There has been a lot of plant-related excitment brewing around here lately.
The first copies of my book arrived from the publisher last week!! A site for the book can be found over here, including a news page where I will update on events or goings on related to the book. The first entry includes some photos of the book’s arrival. If you’re in the Toronto area mark your calendar for the evening of March 23rd. I’ll be having a launch party at The Gladstone (Queen & Dufferin). Details will be posted on the book site soon.
I’ve started a “Grow-A-Long” section in the forums. It’s sort of like a support group for seed starting. Everyone starts their seeds at the same time and documents the process as well as learning from each other. I started soaking my banana seeds on Friday night for the banana tree grow-a-long. You can watch the progress here although I warn you it can take months for banana seeds to germinate. It could get a little boring.
I’ve been doing lots of general maintenance on my indoor plants over the last few weeks. I gave all the bromeliads and tropical plants a good shower a few weekends ago. We have a dechlorinating filter on our shower head which has proven to be both good for my skin and the health of my plants. After the shower I did a bit of plant shifting. I find that during the winter months I am constantly shifting plants from one spot to another based on the needs that must be met at any given time and the chainging nature of light, drafts etc throughout the season. I’ve got to do another big shift soon to make room for the seeds I’ll be growing this year. I honestly haven’t put much thought into it yet but I’ve got a pile of catalogues begging for my attention.
I’ve been fighting a stubborn case of scale insect that has infested my variegated agave since the late summer. I think I’ve finally got it beat! I check the plant every single day and haven’t found a single scale insect of any size in weeks. Fingers crossed. Thankfully it did not spread to any other plants. The agave is putting out new leaves and seems to really be bouncing back.
The African violets I started from leaf cuttings back in August have been slowly turning into miniature plants. Ness’ Orange Pekoe is the largest and happiest of the lot. I recently repotted Sonoma Imapink and it’s turning out to be a bit of a mistake. The little plant has taken a turn for the worse. My eagerness got the best of me as it sometimes does. Live and learn.
What an exciting day! Five fresh copies of the book arrived on my doorstep this morning. The book looks great and I’m excited to finally see it in print. Here are a few photos:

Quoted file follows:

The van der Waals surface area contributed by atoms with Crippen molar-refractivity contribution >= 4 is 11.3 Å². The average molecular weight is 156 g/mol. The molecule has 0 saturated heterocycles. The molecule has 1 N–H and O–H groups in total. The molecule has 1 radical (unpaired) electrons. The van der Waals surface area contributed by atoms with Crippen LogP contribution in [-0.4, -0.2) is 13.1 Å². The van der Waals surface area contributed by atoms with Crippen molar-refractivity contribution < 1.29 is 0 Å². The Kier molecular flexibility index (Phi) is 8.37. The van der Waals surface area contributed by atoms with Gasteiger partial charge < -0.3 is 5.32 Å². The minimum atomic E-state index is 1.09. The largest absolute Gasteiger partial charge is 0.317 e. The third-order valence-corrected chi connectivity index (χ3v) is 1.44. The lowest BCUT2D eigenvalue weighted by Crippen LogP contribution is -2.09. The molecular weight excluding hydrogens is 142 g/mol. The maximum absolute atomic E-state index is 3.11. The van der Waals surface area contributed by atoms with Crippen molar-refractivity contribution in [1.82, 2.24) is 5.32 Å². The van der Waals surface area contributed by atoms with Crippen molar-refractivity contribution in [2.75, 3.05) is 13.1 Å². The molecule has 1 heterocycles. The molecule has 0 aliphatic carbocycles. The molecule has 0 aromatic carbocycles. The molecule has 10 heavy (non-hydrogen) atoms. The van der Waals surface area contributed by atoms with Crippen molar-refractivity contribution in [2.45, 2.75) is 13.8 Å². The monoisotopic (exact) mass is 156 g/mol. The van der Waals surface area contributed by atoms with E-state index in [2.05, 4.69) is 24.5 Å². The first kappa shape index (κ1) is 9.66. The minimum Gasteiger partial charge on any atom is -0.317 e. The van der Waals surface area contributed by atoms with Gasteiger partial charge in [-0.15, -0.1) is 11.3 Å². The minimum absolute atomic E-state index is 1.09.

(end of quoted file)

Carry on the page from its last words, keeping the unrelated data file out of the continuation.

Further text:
- Front of the book
- Here I am holding all five copies.
Here I am doing something strange to my neck while pretending to be a librarian reading aloud from the book.
I was so excited I even took the book out with me for lunch and posed with it at my favourite local cafe.
Wow. It’s been so long since I last posted. I have been sitting on this for a while wondering where to start so I think I’ll just start with yesterday.
I bought a new plant! Whenever I pass by “Poppies“, my favourite local floral shop I can’t resist peering in the window to see what’s new. Recently I saw a lovely epiphytic cactus hanging near the front window. Yesterday afternoon as I was walking by temptation got the best of me and I went inside. I was all set to buy the plant, a Rhipsalis, when I caught out of the corner of my eye, hidden amongst the foliage of a cluster of plants another pencil cactus in full bloom. The Rhipsalis was large and crazy with long prehistoric-like tendrils hanging down, but the new plant, a Hatiora salicorniodes (related to the Easter Cactus), was also pretty large and bursting with small orangey-yellow flowers. After a lot of deliberation, flowers won over prehistoric tendrils and I went for the Hatiora.
I took a bunch of photos this morning when the light was good.
1, 2, 3, 4, 5, 6.
We popped into the C.N.E last night for a bit of picture-taking and happened upon the Toronto Gesneriad Society table displaying the largest selection of the craziest African violets I have ever seen! Some of the names were just a little bit naughty, and some of the plants over-the-top Vegas Show Girl shimmery, giving me the impression that the African violet world isn’t totally about doillies and perfect leaf formation.
I had a bag of cameras on hand that prevented me from purchasing any plants, however they were selling standard leaf cuttings for 2 bucks a piece. It took me a good 20 minutes to make a choice but in the end I chose 4 very ornamental variegated leaf varieties. I chose:
- Deadly Sting
- Ness’ Orange Pekoe
- Northern Seduction – Has dark burgundy flowers. Leaves variegated mostly along the edges.
- Sonoma Imapink
Growing African Violets from Leaves
It is very easy to grow an entire African violet plant (or two, or three) from a single leaf. All you need to do is cut the stem end on an angle using a really sharp blade. Then you just pop the stem into some moistened vermiculite and wait. Of course, don’t forget to keep it moist. Soon enough the leaf will set root and start to produce little plantlets around it. Transplant the babies and you’re off. You can have your own full-grown ‘Dirty Face’, ‘Lady Diana’ or ‘Nancy Reagan’ plant in six short months!
The raccoons may have got a lot, but they didn’t get my tomatillos.